Member Rating 4 out of 5 by Gaires2359 on November 22, 2004

Kaiser-Wilhelm-Gedächtnis-Kirche is one of Berlin’s most haunting symbols; the tower of the original church –- destroyed during World War II –- stands in the centre of Breitscheidplatz, serving both as a memorial and reminder of the terrors of war. The ruins of this old church near the zoo railway station have been preserved as a reminder of the senseless destruction that did not even spare houses of God. Professor Egon Eiermann, the architect entrusted with the project, combined the ruins of the spire with bold modern church architecture, preserving a number of surviving mosaics. His design was the subject of long controversy.

Only the tower of the memorial church survived the destruction of 1943, which razed the city to the ground. Today only 63m high, it once rose to 113m. The hole in the tower’s roof has a sharply ragged edge which is why the tower was nicknamed "hollow tooth" by the Berliners. The Neo-Romanesque church was given the name of Kaiser Wilhelm Memorial Church in 1189, to honour Wilhelm I. Next to it, Eiermann erected a new church in 1957-63 where religious services are now conducted.

On the interior, one of the mosaics that has been preserved depicts Emperor Heinrich I on his throne, with imperial orb and sceptre. Originally decorated throughout with scenes from German imperial history, the church interior was meant to place the Hohenzollerns within this tradition and adorns the vestibules of the church ruins. It depicts Emperor Wilhelm I, together with Queen Luise of Prussia and her entourage.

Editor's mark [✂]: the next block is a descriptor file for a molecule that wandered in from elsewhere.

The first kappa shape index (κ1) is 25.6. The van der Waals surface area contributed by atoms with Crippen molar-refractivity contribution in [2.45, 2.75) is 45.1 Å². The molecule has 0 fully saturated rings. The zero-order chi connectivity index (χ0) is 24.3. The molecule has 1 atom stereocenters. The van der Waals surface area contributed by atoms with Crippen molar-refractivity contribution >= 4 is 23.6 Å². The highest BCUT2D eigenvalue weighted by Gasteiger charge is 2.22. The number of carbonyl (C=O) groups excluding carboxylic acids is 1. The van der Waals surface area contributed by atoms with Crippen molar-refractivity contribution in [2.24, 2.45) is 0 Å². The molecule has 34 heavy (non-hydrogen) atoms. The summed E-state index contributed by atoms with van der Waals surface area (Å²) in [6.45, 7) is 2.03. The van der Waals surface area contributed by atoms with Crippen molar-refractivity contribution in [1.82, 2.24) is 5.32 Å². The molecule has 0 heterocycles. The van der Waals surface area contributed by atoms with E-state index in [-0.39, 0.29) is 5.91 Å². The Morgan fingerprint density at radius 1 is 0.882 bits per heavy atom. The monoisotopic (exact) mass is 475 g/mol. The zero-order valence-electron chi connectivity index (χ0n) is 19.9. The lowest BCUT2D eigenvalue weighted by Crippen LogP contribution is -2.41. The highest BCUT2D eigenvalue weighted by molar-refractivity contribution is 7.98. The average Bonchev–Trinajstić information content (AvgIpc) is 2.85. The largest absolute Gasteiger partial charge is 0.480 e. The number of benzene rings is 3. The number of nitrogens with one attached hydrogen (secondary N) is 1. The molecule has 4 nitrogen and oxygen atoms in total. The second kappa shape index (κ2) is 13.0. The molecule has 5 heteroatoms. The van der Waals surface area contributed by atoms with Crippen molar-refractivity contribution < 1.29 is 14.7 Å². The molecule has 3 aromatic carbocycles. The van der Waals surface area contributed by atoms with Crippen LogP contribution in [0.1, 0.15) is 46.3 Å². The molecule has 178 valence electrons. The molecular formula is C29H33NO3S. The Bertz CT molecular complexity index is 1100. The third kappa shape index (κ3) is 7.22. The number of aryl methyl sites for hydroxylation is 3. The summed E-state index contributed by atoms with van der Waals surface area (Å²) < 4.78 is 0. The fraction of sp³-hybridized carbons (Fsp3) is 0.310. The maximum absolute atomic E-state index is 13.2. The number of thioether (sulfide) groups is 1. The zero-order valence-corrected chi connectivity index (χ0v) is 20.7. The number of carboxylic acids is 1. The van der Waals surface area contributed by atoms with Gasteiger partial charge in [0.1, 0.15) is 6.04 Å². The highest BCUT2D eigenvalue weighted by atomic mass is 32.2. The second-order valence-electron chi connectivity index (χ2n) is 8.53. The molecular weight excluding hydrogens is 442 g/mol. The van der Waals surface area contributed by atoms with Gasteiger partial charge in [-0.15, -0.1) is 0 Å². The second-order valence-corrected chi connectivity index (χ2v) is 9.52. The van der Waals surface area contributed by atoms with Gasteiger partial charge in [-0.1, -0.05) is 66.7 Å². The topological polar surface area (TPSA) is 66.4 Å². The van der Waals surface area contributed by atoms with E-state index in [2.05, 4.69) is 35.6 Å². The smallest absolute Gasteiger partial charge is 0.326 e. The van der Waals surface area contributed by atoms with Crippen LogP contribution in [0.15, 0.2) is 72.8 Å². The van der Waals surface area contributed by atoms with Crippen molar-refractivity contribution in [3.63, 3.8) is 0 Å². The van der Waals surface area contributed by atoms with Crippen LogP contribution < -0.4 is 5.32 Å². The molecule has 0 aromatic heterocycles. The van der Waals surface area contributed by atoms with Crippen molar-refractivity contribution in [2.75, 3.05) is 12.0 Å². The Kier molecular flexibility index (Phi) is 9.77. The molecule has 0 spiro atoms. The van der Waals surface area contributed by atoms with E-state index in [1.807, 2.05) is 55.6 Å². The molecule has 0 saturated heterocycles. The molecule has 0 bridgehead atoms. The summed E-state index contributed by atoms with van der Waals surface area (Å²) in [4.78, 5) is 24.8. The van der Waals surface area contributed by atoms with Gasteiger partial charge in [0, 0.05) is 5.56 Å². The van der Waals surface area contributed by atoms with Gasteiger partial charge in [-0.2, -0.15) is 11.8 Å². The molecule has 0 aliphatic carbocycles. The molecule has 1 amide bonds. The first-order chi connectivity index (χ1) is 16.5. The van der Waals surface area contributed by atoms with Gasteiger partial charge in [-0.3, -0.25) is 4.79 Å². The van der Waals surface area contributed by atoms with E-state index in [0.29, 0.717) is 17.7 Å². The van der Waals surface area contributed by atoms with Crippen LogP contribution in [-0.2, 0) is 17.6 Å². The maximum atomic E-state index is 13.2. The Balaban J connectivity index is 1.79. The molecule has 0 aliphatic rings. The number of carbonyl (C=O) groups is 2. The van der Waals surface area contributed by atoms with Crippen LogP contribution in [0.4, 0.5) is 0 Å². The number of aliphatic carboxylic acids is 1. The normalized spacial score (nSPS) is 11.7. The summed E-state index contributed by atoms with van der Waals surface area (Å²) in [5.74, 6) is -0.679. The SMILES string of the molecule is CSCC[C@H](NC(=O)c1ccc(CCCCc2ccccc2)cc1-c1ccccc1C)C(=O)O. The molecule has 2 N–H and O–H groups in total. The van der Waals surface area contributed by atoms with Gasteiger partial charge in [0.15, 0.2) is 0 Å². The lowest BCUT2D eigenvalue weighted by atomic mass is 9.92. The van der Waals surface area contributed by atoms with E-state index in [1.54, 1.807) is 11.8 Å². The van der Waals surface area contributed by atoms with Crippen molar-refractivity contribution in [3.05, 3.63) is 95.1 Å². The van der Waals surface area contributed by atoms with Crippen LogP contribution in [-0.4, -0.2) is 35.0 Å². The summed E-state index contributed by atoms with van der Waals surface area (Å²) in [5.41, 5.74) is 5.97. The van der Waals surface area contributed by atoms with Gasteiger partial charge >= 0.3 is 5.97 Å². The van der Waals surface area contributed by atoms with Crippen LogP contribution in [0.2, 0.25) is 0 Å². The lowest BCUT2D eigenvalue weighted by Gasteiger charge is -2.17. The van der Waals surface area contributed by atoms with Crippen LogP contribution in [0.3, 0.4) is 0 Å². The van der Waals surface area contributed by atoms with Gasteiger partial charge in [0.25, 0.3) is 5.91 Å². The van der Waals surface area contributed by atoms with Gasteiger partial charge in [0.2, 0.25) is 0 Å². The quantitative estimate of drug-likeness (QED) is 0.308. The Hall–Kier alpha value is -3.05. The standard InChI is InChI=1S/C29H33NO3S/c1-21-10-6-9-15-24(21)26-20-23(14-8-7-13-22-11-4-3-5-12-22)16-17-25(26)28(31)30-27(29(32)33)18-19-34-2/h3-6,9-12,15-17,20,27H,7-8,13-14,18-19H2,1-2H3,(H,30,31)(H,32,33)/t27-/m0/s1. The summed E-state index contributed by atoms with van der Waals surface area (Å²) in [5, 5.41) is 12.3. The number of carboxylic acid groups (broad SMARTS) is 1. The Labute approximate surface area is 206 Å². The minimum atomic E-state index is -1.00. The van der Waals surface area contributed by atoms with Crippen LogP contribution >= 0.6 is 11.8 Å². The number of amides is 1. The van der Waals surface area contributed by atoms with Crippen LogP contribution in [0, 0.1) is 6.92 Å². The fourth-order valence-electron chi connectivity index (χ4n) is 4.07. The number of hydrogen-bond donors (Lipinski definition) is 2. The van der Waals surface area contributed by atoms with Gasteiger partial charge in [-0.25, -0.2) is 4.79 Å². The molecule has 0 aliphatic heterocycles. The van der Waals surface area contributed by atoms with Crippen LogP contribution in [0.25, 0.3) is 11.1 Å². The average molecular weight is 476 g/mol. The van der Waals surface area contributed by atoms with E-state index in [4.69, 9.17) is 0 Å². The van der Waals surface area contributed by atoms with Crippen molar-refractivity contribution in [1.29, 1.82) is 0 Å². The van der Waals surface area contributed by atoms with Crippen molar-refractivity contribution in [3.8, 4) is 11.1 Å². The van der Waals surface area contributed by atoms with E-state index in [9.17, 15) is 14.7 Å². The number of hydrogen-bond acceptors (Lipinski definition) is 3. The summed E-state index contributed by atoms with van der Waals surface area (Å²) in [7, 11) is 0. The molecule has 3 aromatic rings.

A small crucifix, forged from old nails that were found in the ruins of the Coventry Cathedral, commemorates the bombings of Coventry, England, by the German Luftwaffe in 1940. There is another cross, a gift from the Russian Orthodox bishops of Volokolomsk and Yuruyev, given in memory of victims of Nazism.

The new hexagonal bell tower rises 53m high next to the tower ruins, on the site of the old church’s main nave. The golden figure of Christ created by Karl Hemmeter is suspended above the modern main altar in the new church. In the evening light, the windows behind the altar glow an overwhelming dark blue. The tower bears a clock based on a Classical design, with Roman numerals. At night, it is lit in blue by modern light, emitting diodes to match the lighting inside the new church.

Berlin, Germany, 10789
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